Patients who do not look after themselves properly should be charged money to receive NHS care, according to a report.
Insurance group, Friends Provident, and the Future Foundation think tank surveyed 1,000 people to compile their Visions Of Britain 2020 report. It forecasts the consequences of people continuing to have bad diets and not taking enough exercise, concluding that they should be penalised if they are deemed unwilling to change their lifestyles.
Specialists consulted by the researchers said they believed medical provision, such as treatment for dementia or bad teeth, medication for obesity and fertility treatment, as well as complementary therapies, will be charged to patients in the future.
The survey suggested that Suffolk residents live the most unhealthy lifestyles out of 10 UK regions. They were apparently the most likely to ignore the amount of calories they consumed and recommended alcohol intake.
Sarah Brewer, a doctor and medical journalist who was asked her opinion by the report authors, said: "We all know that we should follow a healthy low-fat diet, eat at least five (portions of fruit and vegetables) a day, etc. But how many actually do anything about it?"
She insisted: "Unless an unhealthy diet and lifestyle is penalised in some way no one will change."
Copyright © Press Association 2010
Your comments (terms and conditions apply):
"I fully disagree. If the NHS wants extra charges why do they accept NI contributions from us who are overweight or with disabled children under enormous stress? I work and look after my 24 year old autistic son free of charge so I bring substantial money to the country and pay £500 a month NI together with my husband but severely criticised by my surgery due to smoke and overweight. Is that fair? If they were doing caring for 24 years I am wondering how much they would weigh and smoke?" - Edith Simon, Cambridge
"No, but maybe some areas of complementary therapies should be chargeable. I don't understand why some
people seem to get a big chunk of NHS funding for spurious blood tests, counselling (for 'mild' causes - not assault, bereavement etc), countless ear syringes (which are fast becoming a 6 monthly cosmetic procedure where I practice), regular GP appointments for extremely minor aches and pains, and any amount of middle-class hypochondria and selfish reasons; when the poor and disaffected have their services cut completely. We have a number of very unpleasant, demanding, well-off people who could well pay for unnecessary procedures, including one woman who goes home to south Africa to see her 'therapist' and then comes to the UK with a list of demands for expensive bloods tests and other investigations to be paid for by the NHS! Maybe charging non-UK nationals for everything other than emergency treatment is a better way, as we have to pay whenever we go abroad. Cutting down on health tourism would be a start, not cutting essential services like dementia care or rehab. Whilst we do little to stop children becoming hooked on drink and drugs in the playground we are duty bound to help them when they are a little older and on a downward spiral, thus costing the tax payer even more. And why pay for dementia?" - Name and address supplied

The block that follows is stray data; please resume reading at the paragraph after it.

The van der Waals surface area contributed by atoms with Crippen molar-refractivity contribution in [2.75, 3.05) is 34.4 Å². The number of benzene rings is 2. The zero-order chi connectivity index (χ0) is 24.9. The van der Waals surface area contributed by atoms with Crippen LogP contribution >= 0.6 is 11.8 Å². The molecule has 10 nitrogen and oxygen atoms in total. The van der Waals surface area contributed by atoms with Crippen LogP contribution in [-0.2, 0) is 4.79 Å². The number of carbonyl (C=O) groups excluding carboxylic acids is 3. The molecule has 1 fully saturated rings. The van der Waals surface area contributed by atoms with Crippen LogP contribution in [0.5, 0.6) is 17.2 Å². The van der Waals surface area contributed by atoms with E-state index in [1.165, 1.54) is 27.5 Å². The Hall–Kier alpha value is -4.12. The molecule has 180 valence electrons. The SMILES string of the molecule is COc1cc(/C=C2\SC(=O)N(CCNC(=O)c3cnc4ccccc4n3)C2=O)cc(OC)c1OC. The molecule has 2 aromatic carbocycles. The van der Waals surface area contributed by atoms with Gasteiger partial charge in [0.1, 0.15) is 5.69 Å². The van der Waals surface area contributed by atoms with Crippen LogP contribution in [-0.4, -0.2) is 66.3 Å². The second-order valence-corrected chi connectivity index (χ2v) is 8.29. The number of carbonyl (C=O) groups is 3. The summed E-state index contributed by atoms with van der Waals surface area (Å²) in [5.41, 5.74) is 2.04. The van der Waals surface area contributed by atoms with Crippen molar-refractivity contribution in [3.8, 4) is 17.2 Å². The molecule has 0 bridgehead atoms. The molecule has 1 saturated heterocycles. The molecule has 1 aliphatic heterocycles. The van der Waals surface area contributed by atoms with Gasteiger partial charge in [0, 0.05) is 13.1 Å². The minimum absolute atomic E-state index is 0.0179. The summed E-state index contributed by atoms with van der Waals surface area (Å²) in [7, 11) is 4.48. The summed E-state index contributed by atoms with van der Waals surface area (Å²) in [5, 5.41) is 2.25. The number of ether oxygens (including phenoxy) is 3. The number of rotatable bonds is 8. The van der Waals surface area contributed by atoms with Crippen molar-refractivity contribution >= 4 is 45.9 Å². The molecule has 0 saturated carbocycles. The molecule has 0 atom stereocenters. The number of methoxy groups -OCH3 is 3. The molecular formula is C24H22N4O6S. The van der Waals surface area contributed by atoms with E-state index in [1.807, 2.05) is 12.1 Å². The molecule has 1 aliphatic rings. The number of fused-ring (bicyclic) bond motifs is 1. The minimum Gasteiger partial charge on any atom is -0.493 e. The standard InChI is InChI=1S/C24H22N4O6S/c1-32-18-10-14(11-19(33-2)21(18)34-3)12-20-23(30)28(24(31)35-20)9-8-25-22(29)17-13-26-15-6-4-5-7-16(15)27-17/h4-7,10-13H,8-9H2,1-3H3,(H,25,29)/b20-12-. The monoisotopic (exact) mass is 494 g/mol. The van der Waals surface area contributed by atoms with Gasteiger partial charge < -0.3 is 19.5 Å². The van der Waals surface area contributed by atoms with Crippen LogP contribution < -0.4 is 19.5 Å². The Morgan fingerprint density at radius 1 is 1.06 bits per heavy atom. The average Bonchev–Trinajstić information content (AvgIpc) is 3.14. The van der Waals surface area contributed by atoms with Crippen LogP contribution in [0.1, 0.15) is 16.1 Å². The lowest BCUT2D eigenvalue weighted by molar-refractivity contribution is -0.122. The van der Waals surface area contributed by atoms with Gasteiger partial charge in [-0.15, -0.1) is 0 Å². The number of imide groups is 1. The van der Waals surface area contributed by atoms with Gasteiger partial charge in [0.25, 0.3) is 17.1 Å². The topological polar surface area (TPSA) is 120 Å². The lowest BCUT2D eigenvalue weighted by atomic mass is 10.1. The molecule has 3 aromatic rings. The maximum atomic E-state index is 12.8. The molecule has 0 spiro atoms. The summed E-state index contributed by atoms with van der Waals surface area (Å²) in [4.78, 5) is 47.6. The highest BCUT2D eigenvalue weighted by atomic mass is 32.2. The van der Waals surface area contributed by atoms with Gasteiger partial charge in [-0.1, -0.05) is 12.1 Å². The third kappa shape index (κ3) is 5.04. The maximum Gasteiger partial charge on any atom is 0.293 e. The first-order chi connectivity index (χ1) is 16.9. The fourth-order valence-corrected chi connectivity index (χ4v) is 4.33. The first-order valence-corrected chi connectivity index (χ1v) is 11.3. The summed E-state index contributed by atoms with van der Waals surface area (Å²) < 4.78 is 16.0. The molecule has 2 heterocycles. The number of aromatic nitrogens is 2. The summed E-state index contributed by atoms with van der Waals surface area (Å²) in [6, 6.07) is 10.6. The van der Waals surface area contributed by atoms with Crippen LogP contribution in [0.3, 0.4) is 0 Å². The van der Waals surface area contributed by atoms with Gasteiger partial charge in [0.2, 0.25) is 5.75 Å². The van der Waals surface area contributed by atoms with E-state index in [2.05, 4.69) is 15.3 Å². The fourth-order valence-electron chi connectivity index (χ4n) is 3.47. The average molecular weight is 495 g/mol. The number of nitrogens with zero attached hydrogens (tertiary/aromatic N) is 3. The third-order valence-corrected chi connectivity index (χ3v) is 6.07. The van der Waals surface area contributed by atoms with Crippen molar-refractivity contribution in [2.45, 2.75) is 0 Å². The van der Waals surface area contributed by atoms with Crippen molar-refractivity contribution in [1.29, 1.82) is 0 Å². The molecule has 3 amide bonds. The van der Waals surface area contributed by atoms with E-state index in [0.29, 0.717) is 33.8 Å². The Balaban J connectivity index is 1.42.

"No I don't agree people should be charged. In my experience as a nurse healthy people who have eaten a balanced diet, watched their weight etc also become ill with diseases such as cancer etc as not all diseases are linked to diet and weight others are genetically or hereditary linked. Whatever happened to compassion and caring for the sick, or should we charge all patients regardless? However, one positive step that could be
developed further is the use of exercise prescriptions" - Louise Baker, Midlands
"NHS is part of the free fringe benefits for all in society. Refusing treatment to a group of people for reason - obese, addiction, would be unfair. As these group of people come in to the hospital and would demand to be treated because it is their right. Therefore, I think its unfair to charge them. It's the right thing, so let's get on with it. Free treatment for all" - Obiageri Uwakwe, Leeds
"What is happening to the NHS? The main principles were made clear: the health service will be available to all and financed entirely from taxation, which means that people pay into it according to their means. But here we are being judgemental and putting down the individuals who probably need the NHS more than anyone. Shouldn't we be helping them and not penalising or dictating to these individuals? It will be suggested that my comments are naive and maybe they are, but surely its about the patient and treating them in a holistic way and this must take into account their bad habits as well as their good. The NHS should not be charging just because you don't like the way someone lives their lives.
Finally, to heat up the discussion, I was wondering if Sarah from Hampshire is a nurse; if so maybe she should consider a change of career to something like a debt collector or traffic warden because I failed to see any compassion in her statement" - Phil, Wales
"I agree to a certain degree; however, not all obese people are obese by choice for some certain medications have greatly contributed to their obesity. I have to ask if someone is critically ill who is actually going to refuse to treat them I know I couldn't" - Alison, Glasgow
"Absolutely not ... all of us (since the inception of the NHS in 1948) have paid up front for the privilege of a 'free at the point of delivery' service and our parents fought for the service, it is inexcusable for people who should know better to even suggest charging the unfortunate members of society. Our 'gym bunnies' will eventually need the service. I hope it's there when they do" - P Amis, Newcastle upon Tyne
"I think that it is very sad that we have come to this. The NHS was set up to help people from all walks of life, especially the poor and needy who may be the more unhealthy part of society. We also need to look at the many obese nurses who care for such people" - Michele Beevers, Birmingham
"At least those heavy smokers and drinkers should be charged for smoking/drinking related diseases" - Ray, Lothian